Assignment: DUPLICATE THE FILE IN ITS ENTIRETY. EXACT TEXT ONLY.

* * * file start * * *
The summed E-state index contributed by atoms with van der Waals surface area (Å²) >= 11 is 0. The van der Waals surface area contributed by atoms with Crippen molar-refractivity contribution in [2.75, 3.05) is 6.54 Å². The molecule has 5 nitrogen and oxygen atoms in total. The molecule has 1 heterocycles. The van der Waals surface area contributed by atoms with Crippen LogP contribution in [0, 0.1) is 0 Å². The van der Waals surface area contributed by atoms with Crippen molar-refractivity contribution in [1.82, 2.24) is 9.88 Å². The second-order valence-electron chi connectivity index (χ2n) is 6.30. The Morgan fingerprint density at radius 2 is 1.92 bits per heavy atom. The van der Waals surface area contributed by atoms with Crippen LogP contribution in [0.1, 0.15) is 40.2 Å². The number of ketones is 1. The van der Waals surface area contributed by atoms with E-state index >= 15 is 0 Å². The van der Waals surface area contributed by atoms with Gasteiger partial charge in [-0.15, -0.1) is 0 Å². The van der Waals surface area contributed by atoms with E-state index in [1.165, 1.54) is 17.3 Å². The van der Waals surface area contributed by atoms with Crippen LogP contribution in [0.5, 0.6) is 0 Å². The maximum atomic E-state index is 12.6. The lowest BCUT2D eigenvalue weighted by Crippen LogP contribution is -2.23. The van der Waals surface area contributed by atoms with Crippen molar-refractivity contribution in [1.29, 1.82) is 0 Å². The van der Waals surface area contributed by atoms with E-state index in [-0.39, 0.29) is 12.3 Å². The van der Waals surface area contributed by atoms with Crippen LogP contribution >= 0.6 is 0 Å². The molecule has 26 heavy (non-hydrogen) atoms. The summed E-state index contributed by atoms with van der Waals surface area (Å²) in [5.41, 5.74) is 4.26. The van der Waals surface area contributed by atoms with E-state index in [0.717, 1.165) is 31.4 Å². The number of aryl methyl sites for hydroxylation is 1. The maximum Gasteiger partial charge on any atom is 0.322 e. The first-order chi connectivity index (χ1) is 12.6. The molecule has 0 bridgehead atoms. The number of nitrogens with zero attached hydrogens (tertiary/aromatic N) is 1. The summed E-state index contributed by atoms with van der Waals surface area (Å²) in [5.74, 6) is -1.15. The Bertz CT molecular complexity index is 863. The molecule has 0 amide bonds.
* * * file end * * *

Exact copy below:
The summed E-state index contributed by atoms with van der Waals surface area (Å²) >= 11 is 0. The van der Waals surface area contributed by atoms with Crippen molar-refractivity contribution in [2.75, 3.05) is 6.54 Å². The molecule has 5 nitrogen and oxygen atoms in total. The molecule has 1 heterocycles. The van der Waals surface area contributed by atoms with Crippen LogP contribution in [0, 0.1) is 0 Å². The van der Waals surface area contributed by atoms with Crippen molar-refractivity contribution in [1.82, 2.24) is 9.88 Å². The second-order valence-electron chi connectivity index (χ2n) is 6.30. The Morgan fingerprint density at radius 2 is 1.92 bits per heavy atom. The van der Waals surface area contributed by atoms with Crippen LogP contribution in [0.1, 0.15) is 40.2 Å². The number of ketones is 1. The van der Waals surface area contributed by atoms with E-state index >= 15 is 0 Å². The van der Waals surface area contributed by atoms with Gasteiger partial charge in [-0.15, -0.1) is 0 Å². The van der Waals surface area contributed by atoms with E-state index in [1.165, 1.54) is 17.3 Å². The van der Waals surface area contributed by atoms with Crippen LogP contribution in [0.5, 0.6) is 0 Å². The maximum atomic E-state index is 12.6. The lowest BCUT2D eigenvalue weighted by Crippen LogP contribution is -2.23. The van der Waals surface area contributed by atoms with Crippen molar-refractivity contribution in [1.29, 1.82) is 0 Å². The van der Waals surface area contributed by atoms with E-state index in [-0.39, 0.29) is 12.3 Å². The van der Waals surface area contributed by atoms with Crippen LogP contribution >= 0.6 is 0 Å². The molecule has 26 heavy (non-hydrogen) atoms. The summed E-state index contributed by atoms with van der Waals surface area (Å²) in [5.41, 5.74) is 4.26. The van der Waals surface area contributed by atoms with E-state index in [0.717, 1.165) is 31.4 Å². The number of aryl methyl sites for hydroxylation is 1. The maximum Gasteiger partial charge on any atom is 0.322 e. The first-order chi connectivity index (χ1) is 12.6. The molecule has 0 bridgehead atoms. The number of nitrogens with zero attached hydrogens (tertiary/aromatic N) is 1. The summed E-state index contributed by atoms with van der Waals surface area (Å²) in [5.74, 6) is -1.15. The Bertz CT molecular complexity index is 863. The molecule has 0 amide bonds.